Mattel eventually did a complete 180 once they saw the success Toy Story had become, which ultimately led to Barbie playing a huge role in the eventual sequel.
Toy Story went through many iterations before it finally made its way to the silver screen. From the way the characters acted, to the way toys looked, everything was a work in progress until the wheels went into motion on this giant production. One major change that occurred was the film’s name. The original title was You Are a Toy, which doesn’t quite have the same ring as the title that Pixar would eventually end up with.
While You Are a Toy didn’t catch on as a title for the movie, it did become one of the most iconic lines that Woody would scream at Buzz in their memorable clash under the Pizza Planet truck.
Animating a children’s movie can be—and this is putting it nicely—an extremely tedious process. This is why the animators often choose to play tricks and leave odd Easter eggs for viewers to wonder about for years to come. Disney animators have become notorious for the “questionable” content that they slip into beloved movies like Aladdin and The Lion King, but Pixar has taken a different approach to its Easter egg placement.
As it turns out, the green soldiers doing the recon work for Andy’s birthday bear a resemblance to several of Pixar’s animators. The animators even went as far as to nail their feet to wooden boards to better understand the movements a toy soldier would make.
It’s hard to imagine anyone other than Tim Allen voicing the iconic astronaut, Buzz Lightyear, but Pixar wanted to go in a much different direction with the character in early stages.
It has been reported that Jim Carrey was the number one pick for the role, but was recast as Tim Allen once Disney presented a much smaller budget for the film than Pixar had desired. In the early '90s, there wasn’t a much hotter actor than Jim Carrey, who was fresh off wildly successful films like The Mask and Ace Ventura Pet Detective. Buzz Lightyear would have been a much different spaceman with the slapstick style of Carrey on voice acting duty.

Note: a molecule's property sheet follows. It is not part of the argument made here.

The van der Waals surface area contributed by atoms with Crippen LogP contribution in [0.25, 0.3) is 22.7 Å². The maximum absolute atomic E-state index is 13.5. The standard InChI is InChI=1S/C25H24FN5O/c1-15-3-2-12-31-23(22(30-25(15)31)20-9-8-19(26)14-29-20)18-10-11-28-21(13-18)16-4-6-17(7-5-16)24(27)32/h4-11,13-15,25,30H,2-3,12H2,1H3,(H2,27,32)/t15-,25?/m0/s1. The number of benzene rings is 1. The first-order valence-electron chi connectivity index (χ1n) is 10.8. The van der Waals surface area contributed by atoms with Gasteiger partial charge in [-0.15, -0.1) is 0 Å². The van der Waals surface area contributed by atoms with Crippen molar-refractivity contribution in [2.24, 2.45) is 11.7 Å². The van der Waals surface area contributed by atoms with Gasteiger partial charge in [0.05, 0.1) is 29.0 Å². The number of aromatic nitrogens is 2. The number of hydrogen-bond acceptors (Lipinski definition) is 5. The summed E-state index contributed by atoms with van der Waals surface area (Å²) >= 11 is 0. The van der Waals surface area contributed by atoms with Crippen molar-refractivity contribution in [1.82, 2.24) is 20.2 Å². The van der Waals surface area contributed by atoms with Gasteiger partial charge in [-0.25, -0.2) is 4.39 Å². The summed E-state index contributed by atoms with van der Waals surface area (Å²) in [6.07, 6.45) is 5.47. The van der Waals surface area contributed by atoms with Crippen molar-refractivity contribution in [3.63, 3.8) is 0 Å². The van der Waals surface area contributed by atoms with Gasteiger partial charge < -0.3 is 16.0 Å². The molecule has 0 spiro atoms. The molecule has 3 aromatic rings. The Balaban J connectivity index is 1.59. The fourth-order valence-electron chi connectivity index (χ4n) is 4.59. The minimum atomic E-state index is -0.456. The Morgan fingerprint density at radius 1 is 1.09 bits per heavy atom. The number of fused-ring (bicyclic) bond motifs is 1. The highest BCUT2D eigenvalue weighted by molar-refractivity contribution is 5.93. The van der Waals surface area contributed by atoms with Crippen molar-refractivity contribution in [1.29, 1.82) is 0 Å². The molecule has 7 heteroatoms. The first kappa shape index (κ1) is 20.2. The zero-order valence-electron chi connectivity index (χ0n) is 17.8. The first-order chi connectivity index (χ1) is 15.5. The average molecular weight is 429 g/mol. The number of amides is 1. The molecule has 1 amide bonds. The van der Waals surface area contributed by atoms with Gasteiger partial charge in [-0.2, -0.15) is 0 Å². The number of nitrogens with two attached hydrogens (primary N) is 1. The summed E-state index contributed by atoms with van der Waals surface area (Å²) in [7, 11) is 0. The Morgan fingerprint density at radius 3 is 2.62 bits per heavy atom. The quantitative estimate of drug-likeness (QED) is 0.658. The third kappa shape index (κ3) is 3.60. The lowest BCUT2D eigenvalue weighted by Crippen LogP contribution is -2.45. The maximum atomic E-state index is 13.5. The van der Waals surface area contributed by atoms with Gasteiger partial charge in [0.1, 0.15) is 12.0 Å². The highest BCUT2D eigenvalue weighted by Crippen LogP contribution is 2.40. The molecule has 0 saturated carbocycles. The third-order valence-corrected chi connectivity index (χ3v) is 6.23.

Animating an entirely computer-generated movie in 1995 was a feat that hadn’t been done before. Luckily for Pixar, it had an endless roster of expert animators working around the clock to get the film finished by its scheduled release date. You might think that a giant team of animators could finish a movie with a meager one hour and 20-minute run time pretty quickly, but that couldn’t be further from the case.
In fact, on the most productive week of the production the animators were only able to finish three and a half minutes of the film! Each frame required laser focus and expert precision to meet the standards that Pixar sought to reach for Toy Story.
Andy’s relationship with his mother was one of the most touching aspects of Toy Story, but did you ever wonder where Andy’s dad was? When asked this burning question, Pixar’s Craig Good stated that a father wasn’t necessary to the film’s story and that animating humans was “hideously expensive and difficult to do.” In addition to the groundbreaking animation of Pixar’s first feature film, Andy’s mother being a single mom brought a new level of realism and complexity to the Disney universe that hadn’t been seen at that time. This deviation from the perfect family and overly positive narratives that Disney had become reliant on led the way for many other narratives and characters that were far more relatable to audiences of the time.